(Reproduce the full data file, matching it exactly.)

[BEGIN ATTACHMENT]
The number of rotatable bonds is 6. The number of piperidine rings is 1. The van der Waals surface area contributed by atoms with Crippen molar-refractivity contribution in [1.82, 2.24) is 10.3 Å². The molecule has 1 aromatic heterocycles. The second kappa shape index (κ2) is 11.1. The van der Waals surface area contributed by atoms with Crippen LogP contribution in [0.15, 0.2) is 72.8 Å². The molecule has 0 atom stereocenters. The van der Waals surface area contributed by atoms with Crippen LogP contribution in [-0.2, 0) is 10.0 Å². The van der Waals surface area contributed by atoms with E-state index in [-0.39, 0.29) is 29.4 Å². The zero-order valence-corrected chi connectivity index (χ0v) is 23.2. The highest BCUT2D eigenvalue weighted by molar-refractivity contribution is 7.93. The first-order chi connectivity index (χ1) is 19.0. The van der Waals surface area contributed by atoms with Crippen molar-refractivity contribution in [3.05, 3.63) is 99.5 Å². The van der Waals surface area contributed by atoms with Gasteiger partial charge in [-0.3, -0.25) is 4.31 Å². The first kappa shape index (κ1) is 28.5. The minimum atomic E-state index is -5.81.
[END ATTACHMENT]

The number of rotatable bonds is 6. The number of piperidine rings is 1. The van der Waals surface area contributed by atoms with Crippen molar-refractivity contribution in [1.82, 2.24) is 10.3 Å². The molecule has 1 aromatic heterocycles. The second kappa shape index (κ2) is 11.1. The van der Waals surface area contributed by atoms with Crippen LogP contribution in [0.15, 0.2) is 72.8 Å². The molecule has 0 atom stereocenters. The van der Waals surface area contributed by atoms with Crippen LogP contribution in [-0.2, 0) is 10.0 Å². The van der Waals surface area contributed by atoms with E-state index in [-0.39, 0.29) is 29.4 Å². The zero-order valence-corrected chi connectivity index (χ0v) is 23.2. The highest BCUT2D eigenvalue weighted by molar-refractivity contribution is 7.93. The first-order chi connectivity index (χ1) is 19.0. The van der Waals surface area contributed by atoms with Crippen molar-refractivity contribution in [3.05, 3.63) is 99.5 Å². The van der Waals surface area contributed by atoms with Gasteiger partial charge in [-0.3, -0.25) is 4.31 Å². The first kappa shape index (κ1) is 28.5. The minimum atomic E-state index is -5.81.